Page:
Welcome to The Part-time Green Prepper!

I read a variety of blogs of stay-at-home moms who home school their children, prepare every food item from scratch, prepare for emergencies, have removed all dangerous chemicals from their homes, recycle and compost nearly everything they use, live frugally and are nearly self-sustaining due to their large gardens and farm animals. I would love to do all of those things. However, that is just not possible with the place I am in life right now. My husband and I both work full time. I am trying to figure out how much I can reasonably do with the time I have available. This blog will describe some of my attempts at prepping, preparing home-made natural foods for my family, growing our own food and going green. I know many of you will do all of these things better than I do, but I am trying and that's the best I can do!

Thursday, March 31, 2011

My BIg anti-green, anti-prepper mistake!

I wasted food today. :( This happens sometimes when a person is only a part-time green prepper. The brain gets filled with the full-time job and family duties and a person might forget something important. For example, a person might have taken a chicken out of the fridge, discovered it was still frozen and decided to let it sit on the counter for a few hours* to help it thaw. Then perhaps 18 hours later, while 30 minutes away at work, suddenly remember the chicken is still sitting out! I came home hoping it was still cold. However, it was not cold at all. We can't eat it. So not only did I waste an entire chicken, we have nothing prepared for tonight's dinner! I remember when I was a stay-at-home mom/child care provider, I would get really busy with the kids and forget things I needed to do (like take the laundry out of the washer and put in it in the dryer). I would set the timer on the kitchen stove to remind me and it worked great! So, if you are a part-time green prepper like I am, might I suggest to you that when you have something important to remember--like thawing poultry--you set a timer! Meanwhile I am enjoying a peanutbutter smoothie made with homemade yogurt while I figure out what we are going to have for dinner! *Warning: According to food safety experts you shouldn't thaw meat/poultry on the counter. Harmful bacteria can grow on the outside of the meat while the inside is still frozen.

Monday, March 28, 2011

The Trash Free Lunch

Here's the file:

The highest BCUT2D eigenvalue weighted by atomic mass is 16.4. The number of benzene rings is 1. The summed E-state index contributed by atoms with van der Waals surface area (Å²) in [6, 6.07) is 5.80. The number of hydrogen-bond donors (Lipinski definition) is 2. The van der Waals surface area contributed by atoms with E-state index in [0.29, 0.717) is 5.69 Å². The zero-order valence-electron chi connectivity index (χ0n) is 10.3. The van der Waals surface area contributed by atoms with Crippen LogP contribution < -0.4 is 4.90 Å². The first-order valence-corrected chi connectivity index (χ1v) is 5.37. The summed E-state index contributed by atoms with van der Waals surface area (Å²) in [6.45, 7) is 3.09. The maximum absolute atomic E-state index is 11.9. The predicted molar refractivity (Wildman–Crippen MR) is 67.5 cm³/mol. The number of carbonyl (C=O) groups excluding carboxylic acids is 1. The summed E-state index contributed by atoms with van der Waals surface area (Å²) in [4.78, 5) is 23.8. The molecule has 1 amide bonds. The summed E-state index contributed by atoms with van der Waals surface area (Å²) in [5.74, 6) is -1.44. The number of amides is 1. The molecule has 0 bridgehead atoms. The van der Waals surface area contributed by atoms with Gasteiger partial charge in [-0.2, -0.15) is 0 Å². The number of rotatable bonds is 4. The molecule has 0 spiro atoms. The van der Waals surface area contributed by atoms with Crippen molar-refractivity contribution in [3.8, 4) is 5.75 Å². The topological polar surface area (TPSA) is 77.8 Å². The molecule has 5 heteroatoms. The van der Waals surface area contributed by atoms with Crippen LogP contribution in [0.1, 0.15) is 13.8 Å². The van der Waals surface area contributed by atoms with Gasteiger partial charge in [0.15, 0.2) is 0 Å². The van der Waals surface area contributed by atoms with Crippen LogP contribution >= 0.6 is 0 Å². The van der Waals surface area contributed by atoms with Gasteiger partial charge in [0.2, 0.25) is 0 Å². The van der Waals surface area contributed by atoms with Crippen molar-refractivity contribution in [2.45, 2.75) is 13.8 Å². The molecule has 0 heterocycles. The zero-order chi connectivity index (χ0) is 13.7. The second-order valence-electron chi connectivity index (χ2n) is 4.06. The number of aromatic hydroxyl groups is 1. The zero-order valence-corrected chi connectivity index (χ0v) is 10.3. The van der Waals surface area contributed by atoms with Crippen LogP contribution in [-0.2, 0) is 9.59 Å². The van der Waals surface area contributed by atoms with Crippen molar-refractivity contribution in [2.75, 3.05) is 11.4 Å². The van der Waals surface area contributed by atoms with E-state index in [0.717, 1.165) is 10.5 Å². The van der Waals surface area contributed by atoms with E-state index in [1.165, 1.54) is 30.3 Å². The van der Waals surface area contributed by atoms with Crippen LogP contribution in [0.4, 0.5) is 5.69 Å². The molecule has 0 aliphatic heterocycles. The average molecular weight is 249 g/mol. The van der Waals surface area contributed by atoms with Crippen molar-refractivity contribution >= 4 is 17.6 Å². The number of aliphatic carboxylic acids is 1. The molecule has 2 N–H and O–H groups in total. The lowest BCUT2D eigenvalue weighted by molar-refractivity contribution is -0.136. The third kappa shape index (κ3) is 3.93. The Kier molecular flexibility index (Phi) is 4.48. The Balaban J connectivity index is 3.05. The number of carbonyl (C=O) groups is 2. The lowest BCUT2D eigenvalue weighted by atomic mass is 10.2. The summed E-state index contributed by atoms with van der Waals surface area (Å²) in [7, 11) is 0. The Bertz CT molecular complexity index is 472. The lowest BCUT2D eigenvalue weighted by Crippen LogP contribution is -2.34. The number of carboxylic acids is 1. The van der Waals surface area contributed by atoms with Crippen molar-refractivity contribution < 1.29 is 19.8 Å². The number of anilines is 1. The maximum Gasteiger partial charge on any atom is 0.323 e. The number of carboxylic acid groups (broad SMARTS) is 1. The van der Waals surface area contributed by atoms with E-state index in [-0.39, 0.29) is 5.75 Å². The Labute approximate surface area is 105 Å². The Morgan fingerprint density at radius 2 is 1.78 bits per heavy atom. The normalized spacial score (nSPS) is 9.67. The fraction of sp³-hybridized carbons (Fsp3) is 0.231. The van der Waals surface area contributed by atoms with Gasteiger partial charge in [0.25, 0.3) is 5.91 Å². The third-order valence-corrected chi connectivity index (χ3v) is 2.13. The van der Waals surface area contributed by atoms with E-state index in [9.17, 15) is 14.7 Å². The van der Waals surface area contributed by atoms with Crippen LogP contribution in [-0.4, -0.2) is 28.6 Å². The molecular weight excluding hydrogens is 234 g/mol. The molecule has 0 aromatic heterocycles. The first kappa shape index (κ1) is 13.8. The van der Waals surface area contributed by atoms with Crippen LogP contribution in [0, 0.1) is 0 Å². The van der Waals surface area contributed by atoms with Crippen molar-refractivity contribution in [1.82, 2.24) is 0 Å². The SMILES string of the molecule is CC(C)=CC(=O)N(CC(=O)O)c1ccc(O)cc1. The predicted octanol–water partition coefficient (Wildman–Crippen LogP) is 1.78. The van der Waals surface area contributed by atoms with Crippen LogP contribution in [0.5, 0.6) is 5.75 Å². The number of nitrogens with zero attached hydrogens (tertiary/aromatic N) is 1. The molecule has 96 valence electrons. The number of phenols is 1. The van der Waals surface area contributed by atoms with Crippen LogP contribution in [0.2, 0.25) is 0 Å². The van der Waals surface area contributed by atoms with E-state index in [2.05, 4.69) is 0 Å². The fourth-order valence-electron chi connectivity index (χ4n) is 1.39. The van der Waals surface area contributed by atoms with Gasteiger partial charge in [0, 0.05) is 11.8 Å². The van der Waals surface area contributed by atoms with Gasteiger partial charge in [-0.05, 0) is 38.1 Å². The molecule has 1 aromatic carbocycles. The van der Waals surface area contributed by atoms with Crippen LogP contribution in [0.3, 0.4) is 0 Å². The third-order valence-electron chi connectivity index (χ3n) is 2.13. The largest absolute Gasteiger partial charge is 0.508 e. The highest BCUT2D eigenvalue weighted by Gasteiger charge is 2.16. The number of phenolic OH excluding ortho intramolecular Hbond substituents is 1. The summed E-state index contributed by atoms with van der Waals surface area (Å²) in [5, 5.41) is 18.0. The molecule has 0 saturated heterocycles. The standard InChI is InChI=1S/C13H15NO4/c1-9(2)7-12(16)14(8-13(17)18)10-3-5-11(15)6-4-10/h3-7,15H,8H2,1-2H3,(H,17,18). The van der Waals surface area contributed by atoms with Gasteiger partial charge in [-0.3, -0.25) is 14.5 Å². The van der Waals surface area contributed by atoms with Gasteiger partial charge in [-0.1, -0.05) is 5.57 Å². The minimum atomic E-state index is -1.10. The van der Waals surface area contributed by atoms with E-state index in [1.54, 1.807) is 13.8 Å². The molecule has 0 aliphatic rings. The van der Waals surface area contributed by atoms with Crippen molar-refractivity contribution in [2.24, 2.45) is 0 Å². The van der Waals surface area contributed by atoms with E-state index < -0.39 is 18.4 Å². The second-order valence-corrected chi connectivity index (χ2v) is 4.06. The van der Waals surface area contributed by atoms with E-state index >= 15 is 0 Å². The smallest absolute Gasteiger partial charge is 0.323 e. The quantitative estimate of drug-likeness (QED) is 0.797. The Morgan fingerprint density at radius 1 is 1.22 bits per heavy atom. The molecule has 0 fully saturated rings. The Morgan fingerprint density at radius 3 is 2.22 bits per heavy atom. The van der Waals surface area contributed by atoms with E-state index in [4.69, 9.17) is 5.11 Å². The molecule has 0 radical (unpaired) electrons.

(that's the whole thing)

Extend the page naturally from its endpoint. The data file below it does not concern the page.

I recently had a group of my son's classmates at our house for an afternoon play rehearsal. It was a half day of school so I took a few hours off from work to pick up the kids and bring them back to my house for a rehearsal. For convenience, I just had each child bring a lunch from home. One boy I noticed had some peanuts in his lunch. They were packed in a small glass jar with one of those rubber gasket/metal latch lids. I also noticed his sandwich was wrapped in waxed paper. I noticed these because they were a bit out of the ordinary. After he was finished eating, he put his banana peel and waxed paper back into his lunch box. THEN I finally got it--he was taking them home to his compost pile! Nothing from his lunch went into the trash can. This idea of a trash free lunch intrigued me! I had already stopped buying all the pre-packaged lunch items (Lean Cuisines for me and Lunchable for the kids) that were so common in last school year's lunch. This year it's been home-prepared lunches every day for me and many days for the boys. Though, I have to admit a few weeks went by when we were so busy the kids just ate school lunch every day (ugh!). Earlier this year I purchased a bunch of the plastic "take-alongs" containers in a variety of sizes for sandwiches, canned fruit etc . . . Eventually though, the lids get lost and we end up throwing most of them away at some point. Also, I have heard plastic isn't very healthy to eat from. Sooo . . . I am working on trying out "low to no trash lunches" for myself. I bought some small Pyrex glass bowls with lids that fit perfectly in the thermos lunch totes I got for Christmas. Once I test this idea on my own lunches, I can see how to adapt it to the kids'. When I packed this morning's lunch, here's how it worked: Triscuits-in the original bag, carrots-in the original bag, veggie dig-in the original container, a pear- well, in it's original peel! So, is it a "trash free lunch?" Maybe if I don't finish anything. It will likely have some trash--but it is not extra trash generated by putting a few of each item into little baggies, just the containers I bought them from the store in. I guess that counts! Doesn't it? Do you pack trash free lunches? How do yours look?